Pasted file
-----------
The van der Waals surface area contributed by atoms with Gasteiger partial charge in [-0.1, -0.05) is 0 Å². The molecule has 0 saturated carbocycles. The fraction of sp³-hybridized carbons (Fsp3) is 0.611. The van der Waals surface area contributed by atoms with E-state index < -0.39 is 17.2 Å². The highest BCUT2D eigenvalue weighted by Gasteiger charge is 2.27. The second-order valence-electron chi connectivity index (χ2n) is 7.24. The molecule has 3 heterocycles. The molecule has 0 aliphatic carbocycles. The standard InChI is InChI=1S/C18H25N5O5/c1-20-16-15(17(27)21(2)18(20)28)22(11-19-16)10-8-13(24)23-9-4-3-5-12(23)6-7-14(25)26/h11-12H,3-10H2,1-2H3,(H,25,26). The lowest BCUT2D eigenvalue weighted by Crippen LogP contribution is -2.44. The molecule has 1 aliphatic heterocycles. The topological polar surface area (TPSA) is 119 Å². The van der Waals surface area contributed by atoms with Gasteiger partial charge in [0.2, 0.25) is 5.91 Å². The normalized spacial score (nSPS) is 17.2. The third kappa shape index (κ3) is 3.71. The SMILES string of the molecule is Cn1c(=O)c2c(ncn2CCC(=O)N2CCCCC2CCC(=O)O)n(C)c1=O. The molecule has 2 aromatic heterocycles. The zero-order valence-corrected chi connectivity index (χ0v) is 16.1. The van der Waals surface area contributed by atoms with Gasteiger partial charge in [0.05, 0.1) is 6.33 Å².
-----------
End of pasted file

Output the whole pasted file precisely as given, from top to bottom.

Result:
The van der Waals surface area contributed by atoms with Gasteiger partial charge in [-0.1, -0.05) is 0 Å². The molecule has 0 saturated carbocycles. The fraction of sp³-hybridized carbons (Fsp3) is 0.611. The van der Waals surface area contributed by atoms with E-state index < -0.39 is 17.2 Å². The highest BCUT2D eigenvalue weighted by Gasteiger charge is 2.27. The second-order valence-electron chi connectivity index (χ2n) is 7.24. The molecule has 3 heterocycles. The molecule has 0 aliphatic carbocycles. The standard InChI is InChI=1S/C18H25N5O5/c1-20-16-15(17(27)21(2)18(20)28)22(11-19-16)10-8-13(24)23-9-4-3-5-12(23)6-7-14(25)26/h11-12H,3-10H2,1-2H3,(H,25,26). The lowest BCUT2D eigenvalue weighted by Crippen LogP contribution is -2.44. The molecule has 1 aliphatic heterocycles. The topological polar surface area (TPSA) is 119 Å². The van der Waals surface area contributed by atoms with Gasteiger partial charge in [0.2, 0.25) is 5.91 Å². The normalized spacial score (nSPS) is 17.2. The third kappa shape index (κ3) is 3.71. The SMILES string of the molecule is Cn1c(=O)c2c(ncn2CCC(=O)N2CCCCC2CCC(=O)O)n(C)c1=O. The molecule has 2 aromatic heterocycles. The zero-order valence-corrected chi connectivity index (χ0v) is 16.1. The van der Waals surface area contributed by atoms with Gasteiger partial charge in [0.05, 0.1) is 6.33 Å².